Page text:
We investigate labor market discrimination toward wheelchair users using data from a large-scale field experiment conducted in the province of Quebec (Canada). Applications were randomly sent to 1,477 private firms operating in two urban areas and advertising open positions requiring various skill levels. The applications were randomly generated to cover a broad spectrum of potential determinants of discrimination (gender, skill level, work history, workplace adjustment costs, etc.). We find average callback rates of disabled and non-disabled applicants of 14.4% and 31%, respectively. We investigate whether the differential may result from accessibility constraints related to the physical infrastructures where firms are located; the latter are found to have no explanatory power, as do explicit mentions in applications if a candidate is eligible to a government subsidy to cover the cost of workplace adaptations and assistive technology.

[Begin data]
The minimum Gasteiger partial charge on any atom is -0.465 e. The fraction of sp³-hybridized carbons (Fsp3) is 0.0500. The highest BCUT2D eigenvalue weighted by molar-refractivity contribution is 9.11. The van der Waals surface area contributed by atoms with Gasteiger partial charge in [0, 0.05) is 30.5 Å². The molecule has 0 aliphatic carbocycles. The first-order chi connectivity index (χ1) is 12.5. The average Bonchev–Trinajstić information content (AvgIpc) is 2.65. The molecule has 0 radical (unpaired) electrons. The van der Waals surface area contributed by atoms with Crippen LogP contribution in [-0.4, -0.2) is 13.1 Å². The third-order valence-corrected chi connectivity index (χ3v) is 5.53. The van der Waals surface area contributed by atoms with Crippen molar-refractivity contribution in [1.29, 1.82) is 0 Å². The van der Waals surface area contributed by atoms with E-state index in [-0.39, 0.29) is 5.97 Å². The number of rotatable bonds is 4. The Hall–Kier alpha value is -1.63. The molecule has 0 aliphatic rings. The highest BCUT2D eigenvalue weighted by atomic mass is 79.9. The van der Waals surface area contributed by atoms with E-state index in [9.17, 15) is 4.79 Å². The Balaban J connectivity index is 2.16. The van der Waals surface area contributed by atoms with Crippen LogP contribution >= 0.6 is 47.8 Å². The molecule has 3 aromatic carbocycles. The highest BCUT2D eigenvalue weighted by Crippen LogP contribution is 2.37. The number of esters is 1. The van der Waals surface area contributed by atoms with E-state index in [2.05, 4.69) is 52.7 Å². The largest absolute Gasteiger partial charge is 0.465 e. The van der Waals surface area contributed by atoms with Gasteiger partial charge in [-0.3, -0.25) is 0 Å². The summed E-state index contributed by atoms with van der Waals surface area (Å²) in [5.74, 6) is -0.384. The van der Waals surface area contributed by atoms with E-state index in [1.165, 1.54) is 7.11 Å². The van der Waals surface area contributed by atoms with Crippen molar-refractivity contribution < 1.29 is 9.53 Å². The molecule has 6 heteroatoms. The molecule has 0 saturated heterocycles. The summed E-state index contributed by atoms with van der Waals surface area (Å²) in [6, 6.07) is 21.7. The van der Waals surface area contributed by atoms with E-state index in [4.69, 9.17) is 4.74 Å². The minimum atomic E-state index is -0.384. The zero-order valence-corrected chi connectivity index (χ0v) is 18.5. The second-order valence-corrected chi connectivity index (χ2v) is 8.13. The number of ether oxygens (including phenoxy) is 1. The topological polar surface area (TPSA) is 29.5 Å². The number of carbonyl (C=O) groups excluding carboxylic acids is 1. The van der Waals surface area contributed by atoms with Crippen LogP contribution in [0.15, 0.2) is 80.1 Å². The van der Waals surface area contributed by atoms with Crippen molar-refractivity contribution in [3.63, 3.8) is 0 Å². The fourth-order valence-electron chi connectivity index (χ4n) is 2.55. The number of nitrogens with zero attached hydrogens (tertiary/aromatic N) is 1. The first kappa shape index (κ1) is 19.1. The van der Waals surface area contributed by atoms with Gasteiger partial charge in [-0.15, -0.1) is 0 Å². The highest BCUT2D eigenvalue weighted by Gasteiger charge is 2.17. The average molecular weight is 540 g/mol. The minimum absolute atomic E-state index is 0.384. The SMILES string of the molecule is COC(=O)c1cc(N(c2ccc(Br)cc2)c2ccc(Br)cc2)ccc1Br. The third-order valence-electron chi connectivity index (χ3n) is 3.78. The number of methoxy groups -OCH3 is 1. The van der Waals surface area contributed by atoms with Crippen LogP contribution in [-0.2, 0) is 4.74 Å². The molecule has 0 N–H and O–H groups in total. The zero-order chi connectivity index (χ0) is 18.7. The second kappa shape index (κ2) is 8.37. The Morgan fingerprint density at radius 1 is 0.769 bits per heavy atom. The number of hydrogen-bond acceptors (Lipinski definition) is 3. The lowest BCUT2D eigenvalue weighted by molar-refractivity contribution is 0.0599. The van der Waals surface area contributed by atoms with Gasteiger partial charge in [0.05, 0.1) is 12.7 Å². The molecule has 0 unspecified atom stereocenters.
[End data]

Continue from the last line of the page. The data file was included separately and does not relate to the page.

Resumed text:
Physical Disability and Labor Market Discrimination: Evidence from a Field Experiment
Guy Lacroix and Steeve Marchand